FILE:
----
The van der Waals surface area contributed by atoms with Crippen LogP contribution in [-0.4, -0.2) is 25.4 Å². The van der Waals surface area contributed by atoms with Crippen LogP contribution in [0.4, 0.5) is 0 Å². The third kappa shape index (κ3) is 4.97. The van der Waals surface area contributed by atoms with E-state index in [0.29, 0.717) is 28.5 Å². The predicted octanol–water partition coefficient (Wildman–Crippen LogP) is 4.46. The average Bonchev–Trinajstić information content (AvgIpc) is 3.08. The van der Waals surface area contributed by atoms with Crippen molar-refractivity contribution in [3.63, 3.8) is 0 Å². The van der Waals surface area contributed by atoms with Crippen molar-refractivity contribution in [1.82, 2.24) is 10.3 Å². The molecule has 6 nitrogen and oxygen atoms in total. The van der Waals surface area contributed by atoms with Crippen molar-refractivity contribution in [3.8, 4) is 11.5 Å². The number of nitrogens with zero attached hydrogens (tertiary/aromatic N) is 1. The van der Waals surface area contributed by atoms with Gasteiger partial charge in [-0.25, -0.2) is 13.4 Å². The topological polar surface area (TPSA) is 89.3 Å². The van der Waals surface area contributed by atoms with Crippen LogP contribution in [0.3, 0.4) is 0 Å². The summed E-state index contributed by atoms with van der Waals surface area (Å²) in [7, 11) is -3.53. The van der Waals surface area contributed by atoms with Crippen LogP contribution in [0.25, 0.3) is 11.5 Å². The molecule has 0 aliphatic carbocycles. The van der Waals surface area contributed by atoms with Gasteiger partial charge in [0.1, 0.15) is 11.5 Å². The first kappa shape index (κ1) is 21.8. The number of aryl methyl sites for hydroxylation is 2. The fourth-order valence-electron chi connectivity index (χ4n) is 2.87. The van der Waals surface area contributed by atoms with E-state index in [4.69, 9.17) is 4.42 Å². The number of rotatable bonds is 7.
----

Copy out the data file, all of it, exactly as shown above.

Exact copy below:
The van der Waals surface area contributed by atoms with Crippen LogP contribution in [-0.4, -0.2) is 25.4 Å². The van der Waals surface area contributed by atoms with Crippen LogP contribution in [0.4, 0.5) is 0 Å². The third kappa shape index (κ3) is 4.97. The van der Waals surface area contributed by atoms with E-state index in [0.29, 0.717) is 28.5 Å². The predicted octanol–water partition coefficient (Wildman–Crippen LogP) is 4.46. The average Bonchev–Trinajstić information content (AvgIpc) is 3.08. The van der Waals surface area contributed by atoms with Crippen molar-refractivity contribution in [3.63, 3.8) is 0 Å². The van der Waals surface area contributed by atoms with Crippen molar-refractivity contribution in [1.82, 2.24) is 10.3 Å². The molecule has 6 nitrogen and oxygen atoms in total. The van der Waals surface area contributed by atoms with Crippen molar-refractivity contribution in [3.8, 4) is 11.5 Å². The number of nitrogens with zero attached hydrogens (tertiary/aromatic N) is 1. The van der Waals surface area contributed by atoms with Gasteiger partial charge in [-0.25, -0.2) is 13.4 Å². The topological polar surface area (TPSA) is 89.3 Å². The van der Waals surface area contributed by atoms with Crippen LogP contribution in [0.3, 0.4) is 0 Å². The summed E-state index contributed by atoms with van der Waals surface area (Å²) in [7, 11) is -3.53. The van der Waals surface area contributed by atoms with Crippen LogP contribution in [0.25, 0.3) is 11.5 Å². The molecule has 0 aliphatic carbocycles. The van der Waals surface area contributed by atoms with Gasteiger partial charge in [0.1, 0.15) is 11.5 Å². The first kappa shape index (κ1) is 21.8. The number of aryl methyl sites for hydroxylation is 2. The fourth-order valence-electron chi connectivity index (χ4n) is 2.87. The van der Waals surface area contributed by atoms with E-state index in [4.69, 9.17) is 4.42 Å². The number of rotatable bonds is 7.